- 2010 Design-Build Award from Contracting Business
Design-build is a method of project delivery in which one entity, the design-build team, works under a single contract with the project owner to provide design and construction services. Design-build is an alternative to design-bid-build. Under the latter approach, design and construction are split between entities and contracts.
Contracting Business is a business-to-business magazine for commercial, residential and industrial contractors in the heating, ventilation, air conditioning and refrigeration industries.
- Best Project Award by the Design-Build Institute of America’s Mid-American Region
The Design-Build Institute of America (DBIA) promotes best practices in design-build, an approach that integrates design and construction services under one contract with a single point of responsibility. DBIA has 16 regional chapters. The Mid-American Region consists of Iowa, Kansas, Missouri and Nebraska.
- 2011 Keystone Award from Associated General Contractors
The Keystone Awards were created to recognize the best projects built by St. Louis area construction firms. The Associated General Contractors (AGC) is an organization that provides networking opportunities, educational opportunities and labor relations representation both in St. Louis and nationally, through AGC of America.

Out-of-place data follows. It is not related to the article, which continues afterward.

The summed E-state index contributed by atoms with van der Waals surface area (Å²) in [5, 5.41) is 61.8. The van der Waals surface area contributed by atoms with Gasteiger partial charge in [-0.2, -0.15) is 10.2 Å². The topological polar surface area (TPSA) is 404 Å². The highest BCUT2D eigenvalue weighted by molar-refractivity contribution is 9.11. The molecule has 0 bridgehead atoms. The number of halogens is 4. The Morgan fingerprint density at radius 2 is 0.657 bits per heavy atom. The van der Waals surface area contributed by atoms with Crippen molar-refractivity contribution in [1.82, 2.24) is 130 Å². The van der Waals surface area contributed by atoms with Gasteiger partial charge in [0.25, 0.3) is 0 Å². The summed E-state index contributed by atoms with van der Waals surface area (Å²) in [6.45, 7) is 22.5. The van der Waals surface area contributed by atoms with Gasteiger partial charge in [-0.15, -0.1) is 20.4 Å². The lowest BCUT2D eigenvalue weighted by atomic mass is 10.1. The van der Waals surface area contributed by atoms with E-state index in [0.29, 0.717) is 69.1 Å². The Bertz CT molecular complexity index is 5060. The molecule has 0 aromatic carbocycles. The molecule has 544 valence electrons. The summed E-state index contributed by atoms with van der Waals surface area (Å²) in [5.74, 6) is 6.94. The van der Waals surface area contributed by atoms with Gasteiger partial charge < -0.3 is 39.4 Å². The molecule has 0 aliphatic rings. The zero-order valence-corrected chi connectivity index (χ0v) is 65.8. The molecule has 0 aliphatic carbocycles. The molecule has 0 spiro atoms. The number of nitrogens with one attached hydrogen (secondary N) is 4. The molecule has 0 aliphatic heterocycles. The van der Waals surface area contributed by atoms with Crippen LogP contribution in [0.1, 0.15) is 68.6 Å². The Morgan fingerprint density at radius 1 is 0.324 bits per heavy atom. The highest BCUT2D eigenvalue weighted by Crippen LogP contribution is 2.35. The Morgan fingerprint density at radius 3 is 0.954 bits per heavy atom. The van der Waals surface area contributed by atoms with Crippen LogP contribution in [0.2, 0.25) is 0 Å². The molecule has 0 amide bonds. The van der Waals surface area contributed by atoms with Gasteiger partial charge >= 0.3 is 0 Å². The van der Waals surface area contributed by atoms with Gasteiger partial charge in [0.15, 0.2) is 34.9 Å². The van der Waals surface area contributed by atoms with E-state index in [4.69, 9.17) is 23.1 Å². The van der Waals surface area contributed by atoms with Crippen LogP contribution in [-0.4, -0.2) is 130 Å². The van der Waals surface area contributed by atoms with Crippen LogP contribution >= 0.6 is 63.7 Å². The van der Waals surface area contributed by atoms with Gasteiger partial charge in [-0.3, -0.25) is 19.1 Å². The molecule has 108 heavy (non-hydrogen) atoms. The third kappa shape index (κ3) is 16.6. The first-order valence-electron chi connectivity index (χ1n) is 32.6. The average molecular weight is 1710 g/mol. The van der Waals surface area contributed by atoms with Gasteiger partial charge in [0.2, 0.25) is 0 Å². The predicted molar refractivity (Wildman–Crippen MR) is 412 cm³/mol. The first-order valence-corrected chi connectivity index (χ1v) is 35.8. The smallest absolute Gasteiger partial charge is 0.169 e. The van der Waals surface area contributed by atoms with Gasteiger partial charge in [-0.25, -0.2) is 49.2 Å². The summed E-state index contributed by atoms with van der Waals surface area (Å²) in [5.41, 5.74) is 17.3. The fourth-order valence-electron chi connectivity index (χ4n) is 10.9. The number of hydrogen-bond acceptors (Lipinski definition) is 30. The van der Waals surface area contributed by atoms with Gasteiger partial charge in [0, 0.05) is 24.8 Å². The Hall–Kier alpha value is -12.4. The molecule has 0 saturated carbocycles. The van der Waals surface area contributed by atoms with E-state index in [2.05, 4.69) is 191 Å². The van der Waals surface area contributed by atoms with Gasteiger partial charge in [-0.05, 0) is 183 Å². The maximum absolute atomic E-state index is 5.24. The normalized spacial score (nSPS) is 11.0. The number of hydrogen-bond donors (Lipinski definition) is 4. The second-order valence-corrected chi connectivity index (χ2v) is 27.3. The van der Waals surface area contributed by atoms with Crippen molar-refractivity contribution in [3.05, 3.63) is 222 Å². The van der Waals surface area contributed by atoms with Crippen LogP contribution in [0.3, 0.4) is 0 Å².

- St. Louis Construction News & Review Regional Excellence Award
The Regional Excellence Awards recognize projects completed in the previous year that demonstrate excellence in design and construction and a positive contribution to the St. Louis community.
St. Louis Construction News & Review, now St. Louis Construction News & Real Estate, is a magazine that provides in-depth news and analysis of the St. Louis construction industry.
- Best Practices Award from the St. Louis Council of Construction Consumers.
The St. Louis Council of Construction Consumers is an owner organization that seeks to foster the efficient delivery of capital facilities and maintenance by the St. Louis design and construction industry.
The Brauer Hall submission featured planning for startup of this multipurpose building. Because Brauer Hall includes laboratories, classrooms and administrative offices, startup required careful sequencing and scheduling of systems for the heating plant, chilled water, both high- and low-pressure steam systems, backup chillers and a server room.
Brauer Hall also received LEED Gold certification from the U.S. Green Building Council (USGBC). LEED, or Leadership in Energy and Environmental Design, is an internationally recognized green building certification system developed by the USGBC in March 2000.
LEED certification provides independent, third-party verification that a building achieves high performance in five key areas of human and environmental health: sustainable site development, water savings, energy efficiency, materials selection and indoor environmental quality. Four different levels of certification are available, based on the number of LEED credits a building earns. Gold is the second-highest of four LEED levels.